Drunk seatmate

Old Sep 25, 2023, 10:40 pm
  #1  
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Drunk seatmate

My mom was travelling in PP and had a terrible experience with an intoxicated seatmate.
The FA took way too long to handle it, and as part of it offered HER to move to economy (rather than kicking him to the back).
I sent a very angered complaint to UA but their response was quite plain with a minimal flight credit voucher.

Is it worth fighting with them over it? Or just take the credit and leave it?
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Old Sep 25, 2023, 10:55 pm
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No easy solution relative to a move - moving drunkard to possibly more packed coach section doesnt seem like a good idea to me. More people might be affected. Seems like the solution suggested was the lesser of two less-than-ideal ones. Plus, attempting to move him might have set off something more violent - you just never know.

If it was more annoying than any illegal personal infringement on your mom, Id just move on.
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Old Sep 25, 2023, 11:44 pm
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Yeah, I'm a little confused by what "intoxicated seatmeat" really means.

I suspect if the FA had to "handle it", then it was bad. But it's hard to tell if it was just "they knocked over their glass once" or "they threw up all over me".
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Old Sep 25, 2023, 11:53 pm
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Originally Posted by canadiancow
Yeah, I'm a little confused by what "intoxicated seatmeat" really means.

I suspect if the FA had to "handle it", then it was bad. But it's hard to tell if it was just "they knocked over their glass once" or "they threw up all over me".
Started just being extra loud, threw all his cups and bottles on the floor when it's "invading" her floor space as well (she was by the window, he was the isle), invading personal space, and knocked over his glasses, to her side, twice.
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Old Sep 26, 2023, 3:03 am
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Bottles? He was served alcohol while visibly intoxicated?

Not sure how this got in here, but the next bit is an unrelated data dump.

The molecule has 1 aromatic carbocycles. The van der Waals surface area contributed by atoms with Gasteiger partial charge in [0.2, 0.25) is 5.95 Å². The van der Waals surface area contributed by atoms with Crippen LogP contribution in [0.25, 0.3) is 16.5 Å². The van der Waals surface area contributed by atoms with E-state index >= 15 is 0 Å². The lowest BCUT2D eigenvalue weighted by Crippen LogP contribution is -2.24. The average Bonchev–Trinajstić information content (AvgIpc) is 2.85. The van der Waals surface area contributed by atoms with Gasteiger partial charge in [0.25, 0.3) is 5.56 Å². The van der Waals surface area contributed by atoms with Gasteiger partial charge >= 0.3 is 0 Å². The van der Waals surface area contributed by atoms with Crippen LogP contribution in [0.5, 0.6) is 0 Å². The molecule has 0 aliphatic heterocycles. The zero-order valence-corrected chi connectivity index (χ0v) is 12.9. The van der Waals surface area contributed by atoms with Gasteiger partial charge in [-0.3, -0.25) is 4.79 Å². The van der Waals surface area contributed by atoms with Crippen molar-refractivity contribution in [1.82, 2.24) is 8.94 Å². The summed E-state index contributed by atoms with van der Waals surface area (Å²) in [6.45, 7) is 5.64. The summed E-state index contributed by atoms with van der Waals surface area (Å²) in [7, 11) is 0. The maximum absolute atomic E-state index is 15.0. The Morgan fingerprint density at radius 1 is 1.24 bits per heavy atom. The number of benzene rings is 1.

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Old Sep 26, 2023, 6:37 am
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I agree with the other posters. Realistically there were no good options given the flight was in the air. No matter where the man was moved to he would just end up disrupting others (no one wins). Only vindication would be if the airline penalized him in some way (not sure if you would know about it though).
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Old Sep 26, 2023, 7:49 am
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As someone who was assaulted/groped by a drunk passenger during boarding my sympathies and UA cleats could have handled the inflight portion better (in my case it was during boarding and the first FA was like 'oh, we'll just find someone to switch seats with you" and when I made it clear that wasn't a good option another FA grabbed the captain and had him booted -- obviously on the ground with the door open there's a lot more that can be done than at 30,000 feet.

Originally Posted by jpezaris
Bottles? He was served alcohol while visibly intoxicated?
And if so the crew violated 14 CFR 121.575, if they were visibly intoxicated before takeoff they legally could not have been permitted to board, and in any event the incident should have been reported to the FAA within 5 days (in my case I was specifically asked to complete an inflight incident report/witness statement)

A complaint to the FAA/DOT could be warranted if OP's mother were so inclined:

121.575 Alcoholic beverages.

[...]

(b) No certificate holder may serve any alcoholic beverage to any person aboard any of its aircraft who

(1) Appears to be intoxicated;

[...]

(c) No certificate holder may allow any person to board any of its aircraft if that person appears to be intoxicated.

(d) Each certificate holder shall, within five days after the incident, report to the Administrator the refusal of any person to comply with paragraph (a) of this section, or of any disturbance caused by a person who appears to be intoxicated aboard any of its aircraft.
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Old Sep 26, 2023, 8:03 am
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Originally Posted by jpezaris
Bottles? He was served alcohol while visibly intoxicated?